My Inner Struggles

My Inner Struggles

I crept through a narrow space in one corner of my room.
Staring, crying and could not understand how I feel.

Anxious, afraid and don’t know what to do. I could not express myself.
I don’t want them to hurt me!
Their voices are so loud. It’ hurts my ear!
I could not even understand what they are trying to say to me.

Why can’t they leave me alone?
I want to play on my own.
I love to spin the wheel of my toy car. It’s fun!
I don’t want any other children to play with me.
Why do they have to turn off the tap?
I want to play water and see the water flow over my skin. It makes me happy!
Why do I have to wear these clothes?
It itches and makes my skin sore. I only want to wear the same type of clothes! I love the feel of it when it touches my skin.
I don’t like this food. It tastes bad! I don’t like that smell. It’s awful!

These are my inner struggles.
Why is it hard for you to accept and understand?
It takes time for me to learn things.
You don’t have to raise your voice in order to change my ways.
Be gentle and say it nicely, please.
I also have feelings that could easily get hurt.
I may look the same as you but I act in certain ways that are quite different from you.
I have my own preferences that you should try to respect and understand.
I am teachable as long as you keep your instructions simple and clear.
Please don’t try to complicate things. It makes me more anxious and confused.
I think through images and pictures.
I love routines and I learn in a structured way.
You have to remind me every time through lots of prompts because I tend to forget easily. This is due to my short term memory.
Take me to somewhere nice where I could exert my energy without being anxious to the things around me.
Crowded, noisy and new places scare me.
I love my mom. She is special to me.
I love my toy bear. It brings me comfort.
I got ‘special friends’ at school.
They are so nice and good to me. They take care of me and play along with me. I like them very much!

So you see, I have these inner struggles that I, myself find it hard to understand.
I don’t want these things but they are inside me and it is me.
I may be different, but remember, I also have feelings like you.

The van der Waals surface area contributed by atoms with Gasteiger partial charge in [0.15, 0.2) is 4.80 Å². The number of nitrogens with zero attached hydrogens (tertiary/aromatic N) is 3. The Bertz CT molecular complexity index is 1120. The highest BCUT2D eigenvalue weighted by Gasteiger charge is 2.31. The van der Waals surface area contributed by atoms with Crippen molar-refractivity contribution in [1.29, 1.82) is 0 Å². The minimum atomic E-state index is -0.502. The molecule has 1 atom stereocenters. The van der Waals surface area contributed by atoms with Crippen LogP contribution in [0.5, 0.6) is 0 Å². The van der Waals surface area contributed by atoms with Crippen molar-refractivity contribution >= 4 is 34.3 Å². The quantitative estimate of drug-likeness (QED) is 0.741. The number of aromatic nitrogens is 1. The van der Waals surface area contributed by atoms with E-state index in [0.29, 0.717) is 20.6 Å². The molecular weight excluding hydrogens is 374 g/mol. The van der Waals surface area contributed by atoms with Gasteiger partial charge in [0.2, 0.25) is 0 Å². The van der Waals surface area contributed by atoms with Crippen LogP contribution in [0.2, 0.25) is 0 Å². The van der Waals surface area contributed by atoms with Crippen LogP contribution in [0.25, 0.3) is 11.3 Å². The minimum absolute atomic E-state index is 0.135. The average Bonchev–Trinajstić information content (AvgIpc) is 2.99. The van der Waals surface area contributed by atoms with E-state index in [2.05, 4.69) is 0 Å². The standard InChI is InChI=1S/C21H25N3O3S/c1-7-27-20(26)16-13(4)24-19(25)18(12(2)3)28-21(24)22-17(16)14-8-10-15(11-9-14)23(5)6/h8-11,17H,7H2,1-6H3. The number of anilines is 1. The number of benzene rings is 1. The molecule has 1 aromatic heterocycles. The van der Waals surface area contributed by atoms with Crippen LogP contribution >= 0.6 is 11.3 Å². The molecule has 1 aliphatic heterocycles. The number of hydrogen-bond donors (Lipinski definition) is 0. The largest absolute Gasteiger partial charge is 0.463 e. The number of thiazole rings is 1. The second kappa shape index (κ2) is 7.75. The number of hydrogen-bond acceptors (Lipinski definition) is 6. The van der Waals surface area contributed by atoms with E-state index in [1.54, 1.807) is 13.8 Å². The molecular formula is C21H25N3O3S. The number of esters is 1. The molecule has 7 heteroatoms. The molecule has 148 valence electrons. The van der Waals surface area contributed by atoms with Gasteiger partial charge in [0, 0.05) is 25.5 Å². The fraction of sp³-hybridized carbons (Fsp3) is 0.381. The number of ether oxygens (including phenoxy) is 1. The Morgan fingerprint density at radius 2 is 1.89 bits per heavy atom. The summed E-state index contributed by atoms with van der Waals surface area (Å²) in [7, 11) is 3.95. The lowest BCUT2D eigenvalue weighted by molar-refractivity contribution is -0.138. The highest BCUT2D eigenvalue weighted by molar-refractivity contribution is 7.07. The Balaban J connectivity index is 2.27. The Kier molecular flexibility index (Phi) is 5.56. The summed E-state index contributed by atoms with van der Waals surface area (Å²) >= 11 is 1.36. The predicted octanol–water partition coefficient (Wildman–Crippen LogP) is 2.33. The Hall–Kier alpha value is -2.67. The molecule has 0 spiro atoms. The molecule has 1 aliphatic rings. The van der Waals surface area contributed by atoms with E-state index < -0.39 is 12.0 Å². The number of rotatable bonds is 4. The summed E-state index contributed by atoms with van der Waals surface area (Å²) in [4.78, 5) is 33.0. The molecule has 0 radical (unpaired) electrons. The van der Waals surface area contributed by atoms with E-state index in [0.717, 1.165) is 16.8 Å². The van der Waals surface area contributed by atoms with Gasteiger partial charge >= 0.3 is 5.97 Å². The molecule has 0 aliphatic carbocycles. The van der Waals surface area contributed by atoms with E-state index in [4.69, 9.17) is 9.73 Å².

I just wanted to be accepted, loved and understood!

This poem was created in dedication to my son’s inner struggles with autism.
I was inspired to create this poem in the way I see my son struggled with his sensory issues when he was little. I was able to communicate with him through his emotions and taught him different emotions to enable him to identify what he feels.
These inner struggles made it hard for people, who do not know him to accept and to understand his ways. Every day is like a battle for him which he has to cope and live with.
My intention is for people to see and feel what it’s like to be different and how one could help to make a difference to someone who feels different.

“Join me in creating a world of difference by raising autism awareness and understanding!”

What Does It Feel Like Being Autistic ?

This is a question which every parent would want to know about his child. What does it feel like being autistic?

My son, John did not speak until the age of 3. He only knew the words, Mama, and autistic son and groom-453953_640Dada. When he wanted something, he will take my hand and point to the thing that he wanted me to get. It’s a bit frustrating to see that my beautiful little boy cannot speak a word except Mama and Dada. When he wanted our attention, he will bang his head on the wall out of frustration. He could not maintain an eye contact whenever I talked to him and seems pre-occupied on his own play.

When John turned 7 years old, he became focused and has a great attention to detail. I remember that he used to ask questions about the direction of the clouds. He will then tell me if it was moving or not and in what particular direction. He could see unusual street signs and if there was a possibility that it might rain just by looking at the clouds. He is very observant. Mental Maths is his strength. He could add three digit numbers by another three digit numbers with speed and accuracy. He likes converting hours to minutes and minutes to seconds. We could talk about these topics all day without him getting bored not unless it was not his area of interest. He likes routine and gets angry when there is a break in his routine. He always flaps his hand whenever he gets excited or happy and always repeat words for constant reassurance. He always giggles on his own when he remembered something funny that he had watched before. He takes things literally most of the time and does not know how to see social cues and gestures. He makes screeching and sometimes loud noises whenever he gets frustrated.

All these things were manifested when John was still little but mostly have disappeared now, that he is 17 years old. The only thing that he does until now is to giggle whenever he sees and remembers something funny. He still takes things literally at times.

As a parent, we need to understand why they are behaving in such a way so that we could better understand them. We have to put our world into their world. Sensory issues are their greatest enemies and they are trying to tell us that their senses are overloaded with what they see, hear and feel. It will be hard for them to cope unless we will give them our love and support. If you need some more information to better understand our role, please click this

Watch Temple Grandin talks about her experience being autistic, from not being able to speak when she was little until she became a renowned author and professor.

I sincerely hope these insights have helped in some way, and welcome your questions should there be any.
Adel 🙂

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